Smoke and the Unventilated

Janet sat on the bed with the phone in her hands and rubbed her eyes. She twisted the cord around her fingers. She put it back onto the nightstand. This couldn’t go on, she thought. She drew a deep breath, exhaled slowly, then got up and walked out of the bedroom.

Vicki sat on the couch smoking a cigarette. A television filled the small apartment with sound and threw flickering colors against her face.

Janet picked up a generic white and green box from the coffee table and pulled out a smoke. She held it between her thin fingers. She dropped the pack back onto the table’s peeling veneer. She looked for a lighter, but didn’t see one.

“Let me hold your cigarette for a second.”

Vicki took a last drag, crushed it out on the edge of the ashtray and dropped it in.

Janet stared at the side of her head for a moment then walked into the small kitchen. She listened to the blaring t.v. while she dug around in the drawers, searching. She finally lit her cigarette with the gas burner on the stove. She looked at the little clock on the microwave. She coughed and walked back into the living room. Vicki stared at the t.v. through the thick grey smoke floating around the lamp and its yellowing shade. Janet swam thru it and sat down on the couch.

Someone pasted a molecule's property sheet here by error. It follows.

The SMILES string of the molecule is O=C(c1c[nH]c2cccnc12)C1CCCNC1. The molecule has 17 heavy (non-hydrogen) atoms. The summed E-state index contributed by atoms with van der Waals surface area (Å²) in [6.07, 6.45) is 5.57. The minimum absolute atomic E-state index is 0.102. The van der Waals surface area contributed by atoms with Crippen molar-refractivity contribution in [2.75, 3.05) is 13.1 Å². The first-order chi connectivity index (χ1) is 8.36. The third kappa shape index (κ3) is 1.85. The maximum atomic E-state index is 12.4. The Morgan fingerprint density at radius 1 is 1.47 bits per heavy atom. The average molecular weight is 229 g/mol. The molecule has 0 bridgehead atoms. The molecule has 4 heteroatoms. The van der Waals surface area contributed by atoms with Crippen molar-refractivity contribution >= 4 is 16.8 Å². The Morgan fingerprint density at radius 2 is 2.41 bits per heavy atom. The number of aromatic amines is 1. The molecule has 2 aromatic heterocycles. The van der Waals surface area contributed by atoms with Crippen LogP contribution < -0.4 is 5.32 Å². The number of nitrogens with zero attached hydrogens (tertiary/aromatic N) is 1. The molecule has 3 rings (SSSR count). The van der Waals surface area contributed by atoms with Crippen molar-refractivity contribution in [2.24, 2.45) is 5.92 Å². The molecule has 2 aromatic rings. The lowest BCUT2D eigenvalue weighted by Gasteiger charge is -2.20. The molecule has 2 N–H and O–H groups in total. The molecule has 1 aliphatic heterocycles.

“I thought I heard you on the phone.”

“Yeah, that was my kid.”

“I didn’t hear it ring.”

“No, I called her.”


“Yeah, I called her. I’d been thinking about it for a couple of days, about calling Sara, and I finally went and did it.”


“She couldn’t talk long. But I mentioned wanting to see her. Told her she should come visit us, maybe this weekend. You want to smoke a joint?”

Janet reached under the couch for the bag. She grabbed some out and broke it up, picking through it for seeds.

“I thought I heard you say, ‘Barbara.’”

“No, really, I was talking to my kid. And I think I convinced her to drive up. It’s been a while.”

“Bullshit. You were talking to Barbara. I heard you.” Vicki looked away from her program and fixed her eyes on Janet. “You two talk a lot lately.”

“No, it wasn’t Barbara. I promise.” Janet took a long drag from her cigarette then set it down on the edge of the table.